Cytokinesis in Aspergillus nidulans is controlled by cell size, nuclear positioning and mitosis

Tom D. Wolkow, Steven D. Harris, John E. Hamer

Research output: Contribution to journalArticlepeer-review

95 Scopus citations


The mycelium of Aspergillus nidulans is composed of multinucleate cellular compartments delimited by crosswalls called septa. Septum formation is dependent on mitosis and requires the recruitment of actin to the site of septum formation. Employing a collection of temperature sensitive nuclear distribution (nudA2, nudC3 and nudF7), nuclear division (nimA5, hfaB3), and septation (sepD5, sepG1) mutants, we have investigated the interdependency among nuclear positioning, mitosis, and cell growth in structuring the cellular compartments of A. nidulans. The cellular compartments of nud+ strains were highly uniform with regard to nuclear distribution and averaged 38 μm in length. Incubation of nud mutants at semi-restrictive temperature resulted in aberrant nuclear distribution that appeared to direct the formation of variable-sized cellular compartments, ranging from 5 μm to greater than 81 μm. In germinating spores, the first septum forms at the basal end of the germ tube following the third round of nuclear division. Germlings must undergo mitosis in order to form a septum. Temperature-sensitive mitotic mutants were used to show that a single nuclear division is sufficient to activate septum formation, provided a critical cell size has been attained. In mitotic mutants and wild-type cells, delays in nuclear division resulted in the misplacement of the first septum. These results strongly support the role of mitotic nuclei in determining septal placement, and suggest that cell size control is post-mitotic in A. nidulans.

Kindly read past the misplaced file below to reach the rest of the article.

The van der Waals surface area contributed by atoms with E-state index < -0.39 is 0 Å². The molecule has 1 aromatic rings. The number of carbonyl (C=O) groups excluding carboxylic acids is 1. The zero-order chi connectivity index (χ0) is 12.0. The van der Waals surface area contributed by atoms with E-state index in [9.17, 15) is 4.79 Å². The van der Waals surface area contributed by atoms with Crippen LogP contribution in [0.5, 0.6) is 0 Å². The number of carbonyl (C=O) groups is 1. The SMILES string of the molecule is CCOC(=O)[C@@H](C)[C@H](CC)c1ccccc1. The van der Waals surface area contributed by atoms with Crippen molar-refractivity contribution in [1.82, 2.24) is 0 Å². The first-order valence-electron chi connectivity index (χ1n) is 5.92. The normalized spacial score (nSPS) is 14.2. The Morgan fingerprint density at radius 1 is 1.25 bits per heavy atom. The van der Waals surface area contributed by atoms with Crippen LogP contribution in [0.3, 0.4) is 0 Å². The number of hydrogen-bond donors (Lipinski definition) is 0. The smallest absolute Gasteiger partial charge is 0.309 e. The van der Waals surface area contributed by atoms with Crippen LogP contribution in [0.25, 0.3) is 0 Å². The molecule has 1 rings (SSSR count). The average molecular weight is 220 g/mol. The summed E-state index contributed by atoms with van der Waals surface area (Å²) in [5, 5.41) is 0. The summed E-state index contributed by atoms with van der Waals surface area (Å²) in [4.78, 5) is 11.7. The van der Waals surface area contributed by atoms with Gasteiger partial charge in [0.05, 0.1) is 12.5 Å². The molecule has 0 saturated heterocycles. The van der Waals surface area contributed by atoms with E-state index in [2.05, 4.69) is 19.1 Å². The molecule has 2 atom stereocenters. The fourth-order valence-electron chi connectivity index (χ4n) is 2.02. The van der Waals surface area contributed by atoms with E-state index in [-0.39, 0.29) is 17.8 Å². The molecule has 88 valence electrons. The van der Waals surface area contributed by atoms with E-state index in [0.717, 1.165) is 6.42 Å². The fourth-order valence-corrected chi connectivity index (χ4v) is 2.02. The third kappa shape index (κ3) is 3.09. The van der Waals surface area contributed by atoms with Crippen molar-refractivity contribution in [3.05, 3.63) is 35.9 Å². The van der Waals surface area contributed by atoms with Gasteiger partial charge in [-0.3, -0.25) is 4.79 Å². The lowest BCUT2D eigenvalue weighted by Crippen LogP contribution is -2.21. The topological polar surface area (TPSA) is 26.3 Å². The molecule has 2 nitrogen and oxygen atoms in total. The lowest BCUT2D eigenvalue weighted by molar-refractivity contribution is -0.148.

Original languageEnglish (US)
Pages (from-to)2179-2188
Number of pages10
JournalJournal of cell science
Issue number8
StatePublished - Aug 1996


  • Aspergillus nidulans
  • Cell size
  • Nuclear positioning
  • Septation

ASJC Scopus subject areas

  • Cell Biology

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